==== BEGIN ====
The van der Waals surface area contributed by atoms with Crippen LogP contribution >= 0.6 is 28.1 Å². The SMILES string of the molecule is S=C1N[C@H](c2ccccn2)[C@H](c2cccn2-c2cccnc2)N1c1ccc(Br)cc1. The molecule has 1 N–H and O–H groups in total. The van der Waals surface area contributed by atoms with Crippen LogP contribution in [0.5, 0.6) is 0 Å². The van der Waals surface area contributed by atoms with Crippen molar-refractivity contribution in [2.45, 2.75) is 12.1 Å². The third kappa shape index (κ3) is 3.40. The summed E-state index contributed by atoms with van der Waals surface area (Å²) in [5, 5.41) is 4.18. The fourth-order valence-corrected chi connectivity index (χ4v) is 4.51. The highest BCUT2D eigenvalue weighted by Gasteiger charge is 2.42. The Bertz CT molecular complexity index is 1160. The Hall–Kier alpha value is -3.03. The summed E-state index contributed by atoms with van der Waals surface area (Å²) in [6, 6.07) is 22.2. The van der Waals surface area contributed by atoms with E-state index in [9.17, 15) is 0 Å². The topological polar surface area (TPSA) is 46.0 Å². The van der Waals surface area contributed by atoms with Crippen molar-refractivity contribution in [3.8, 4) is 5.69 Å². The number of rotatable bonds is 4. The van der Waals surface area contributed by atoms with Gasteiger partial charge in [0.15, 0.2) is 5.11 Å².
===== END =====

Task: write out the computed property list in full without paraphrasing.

The van der Waals surface area contributed by atoms with Crippen LogP contribution >= 0.6 is 28.1 Å². The SMILES string of the molecule is S=C1N[C@H](c2ccccn2)[C@H](c2cccn2-c2cccnc2)N1c1ccc(Br)cc1. The molecule has 1 N–H and O–H groups in total. The van der Waals surface area contributed by atoms with Crippen LogP contribution in [0.5, 0.6) is 0 Å². The van der Waals surface area contributed by atoms with Crippen molar-refractivity contribution in [2.45, 2.75) is 12.1 Å². The third kappa shape index (κ3) is 3.40. The summed E-state index contributed by atoms with van der Waals surface area (Å²) in [5, 5.41) is 4.18. The fourth-order valence-corrected chi connectivity index (χ4v) is 4.51. The highest BCUT2D eigenvalue weighted by Gasteiger charge is 2.42. The Bertz CT molecular complexity index is 1160. The Hall–Kier alpha value is -3.03. The summed E-state index contributed by atoms with van der Waals surface area (Å²) in [6, 6.07) is 22.2. The van der Waals surface area contributed by atoms with E-state index in [9.17, 15) is 0 Å². The topological polar surface area (TPSA) is 46.0 Å². The van der Waals surface area contributed by atoms with Crippen molar-refractivity contribution in [3.8, 4) is 5.69 Å². The number of rotatable bonds is 4. The van der Waals surface area contributed by atoms with Gasteiger partial charge in [0.15, 0.2) is 5.11 Å².